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|June 9, 2009|
|FDA Budget Makes Food Safety a Top Priority
New initiative aims to protect consumers from contaminated foods
The Food and Drug Administration’s (FDA) fiscal year (FY) 2010 budget of $3.2 billion includes more than $1 billion for food safety, most notably $259.3 million budgeted for an initiative called Protecting America’s Food Supply.
To that end, the FDA proposes to collect some $94 million in new user fees to register food facilities, increase food inspections, issue food and feed export certifications, and re-inspect food facilities that fail to meet the FDA’s safety standards.
The Grocery Manufacturers Association (GMA) applauded the Obama Administration for recommending significant increases in food safety-related funding for the FDA.
“At the urging of industry and consumer groups, even ahead of this proposal, Congress has already increased food safety spending from $439 million to $649 million over the last three years,” said Pamela Bailey, GMA president and CEO. “If Congress enacts the FY 2010 request proposed by FDA and the Obama Administration, FDA’s food safety appropriations would increase to $783 million, an increase of more than 78% in just four years. We look forward to learning more about the administration’s proposal as well as to working with it to strengthen the safety and security of our food supply.”
FY 2010 covers the period from October 1, 2009 through September 30, 2010. A summary of the FDA's FY 2010 budget is available at:
New Tool to Enhance Egg Safety
Procedure kills heat-resistant pathogens
A new technology can compensate for the inability of thermal pasteurization to kill all heat-resistant pathogens in raw eggs.
Because the process doesn’t affect the eggs' ability to foam, coagulate, and emulsify, CMF-treated eggs could be safely substituted for pasteurized eggs in products in which those characteristics are desired.
In a pilot-scale study, CMF removed about 99% of inoculated Salmonella enteritidis from unpasteurized liquid egg whites. The technology can also be used to remove Bacillus anthracis spores from egg whites, according to Peggy Tomasula, DSc, who led the CMF research.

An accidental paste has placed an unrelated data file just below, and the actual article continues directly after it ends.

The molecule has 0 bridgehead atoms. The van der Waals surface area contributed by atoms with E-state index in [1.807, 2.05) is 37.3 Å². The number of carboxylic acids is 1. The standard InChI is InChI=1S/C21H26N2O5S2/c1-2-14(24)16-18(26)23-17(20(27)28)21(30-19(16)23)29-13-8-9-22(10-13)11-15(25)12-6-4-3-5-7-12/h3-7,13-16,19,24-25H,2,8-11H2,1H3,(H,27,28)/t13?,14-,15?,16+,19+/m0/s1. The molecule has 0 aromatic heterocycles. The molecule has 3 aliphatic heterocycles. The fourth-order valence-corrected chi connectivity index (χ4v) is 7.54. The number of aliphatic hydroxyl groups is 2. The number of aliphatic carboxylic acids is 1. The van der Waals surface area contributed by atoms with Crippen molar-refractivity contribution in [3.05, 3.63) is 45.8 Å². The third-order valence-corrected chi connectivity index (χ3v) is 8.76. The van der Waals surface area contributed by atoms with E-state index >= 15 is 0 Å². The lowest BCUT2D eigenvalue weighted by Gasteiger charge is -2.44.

Although effective in its own right, CMF works best when used as an accompaniment to—rather than a replacement for—pasteurization, Dr. Tomasula said. “Combining the two processes significantly reduces the pathogen load,” she said. “Although CMF removes essentially all microorganisms from the liquid egg, pasteurization also helps extend the shelf life.”
Howard Magwire, vice president of Government Relations for the United Egg Producers/United Egg Association, pointed out that for almost 40 years federal regulations have required the pasteurization of all liquid, frozen, and dried egg products produced in the U.S. “We are anxious to consider the commercial application of ARS’ current research to remove pathogens and spoilage organisms from liquid egg products using CMF,” Magwire said. “If commercially feasible, it could help us produce liquid egg products with shelf lives beyond the now common 10 to 14 weeks for commercial products.”
An article on CMF has been accepted for publication in the Journal of Food Science.
New Assay Quickly Detects Botulinum Toxin
Technique faster, cheaper, and more sensitive than traditional test
A new test for detecting serotype A of the botulinum toxin is the most sensitive yet, researchers report.
“Our goal was to develop a simple rapid test with a sensitivity equal to or better than that of the mouse bioassay,” Dr. Stanker said. “This method reduces the need for animal testing and can provide rapid real-time results for toxin detection in many possible scenarios.”
Monoclonal antibodies that bind to serotype A toxin aren't novel, but the ones Dr. Stanker and his colleagues developed may be the most sensitive yet, capable of detecting the toxin in minuscule amounts.
Dr. Stanker has formatted these antibodies into an assay that is 10 times more sensitive than the traditional mouse assay. Moreover, the mouse assay requires four days to complete, while Dr. Stanker’s version provides results in 20 minutes to two hours, depending on the assay format.
The toxin that causes botulism occurs in seven different serotypes, A through G. A and B are culprits in most of the foodborne botulism cases in the U.S. Dr. Stanker expects to complete assays for detecting serotypes B and E (usually associated with fish) sometime this year.
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